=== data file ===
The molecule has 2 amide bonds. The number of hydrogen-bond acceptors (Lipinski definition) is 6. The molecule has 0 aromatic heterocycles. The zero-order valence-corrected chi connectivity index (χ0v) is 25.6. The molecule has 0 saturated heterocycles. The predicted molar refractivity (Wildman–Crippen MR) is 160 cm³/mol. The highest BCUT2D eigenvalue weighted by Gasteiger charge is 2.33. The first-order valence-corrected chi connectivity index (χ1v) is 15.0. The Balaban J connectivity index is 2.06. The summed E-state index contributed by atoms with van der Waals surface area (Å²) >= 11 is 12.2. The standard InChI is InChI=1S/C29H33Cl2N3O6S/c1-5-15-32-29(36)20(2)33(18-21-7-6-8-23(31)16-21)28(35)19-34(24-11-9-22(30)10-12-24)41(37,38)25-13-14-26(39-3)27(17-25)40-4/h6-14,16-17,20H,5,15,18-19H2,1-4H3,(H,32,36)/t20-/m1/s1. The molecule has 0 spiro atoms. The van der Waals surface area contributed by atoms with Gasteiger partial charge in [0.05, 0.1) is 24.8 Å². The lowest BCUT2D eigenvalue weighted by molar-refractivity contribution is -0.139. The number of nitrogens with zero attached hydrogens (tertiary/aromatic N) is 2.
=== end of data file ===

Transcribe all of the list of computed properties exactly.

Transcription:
The molecule has 2 amide bonds. The number of hydrogen-bond acceptors (Lipinski definition) is 6. The molecule has 0 aromatic heterocycles. The zero-order valence-corrected chi connectivity index (χ0v) is 25.6. The molecule has 0 saturated heterocycles. The predicted molar refractivity (Wildman–Crippen MR) is 160 cm³/mol. The highest BCUT2D eigenvalue weighted by Gasteiger charge is 2.33. The first-order valence-corrected chi connectivity index (χ1v) is 15.0. The Balaban J connectivity index is 2.06. The summed E-state index contributed by atoms with van der Waals surface area (Å²) >= 11 is 12.2. The standard InChI is InChI=1S/C29H33Cl2N3O6S/c1-5-15-32-29(36)20(2)33(18-21-7-6-8-23(31)16-21)28(35)19-34(24-11-9-22(30)10-12-24)41(37,38)25-13-14-26(39-3)27(17-25)40-4/h6-14,16-17,20H,5,15,18-19H2,1-4H3,(H,32,36)/t20-/m1/s1. The molecule has 0 spiro atoms. The van der Waals surface area contributed by atoms with Gasteiger partial charge in [0.05, 0.1) is 24.8 Å². The lowest BCUT2D eigenvalue weighted by molar-refractivity contribution is -0.139. The number of nitrogens with zero attached hydrogens (tertiary/aromatic N) is 2.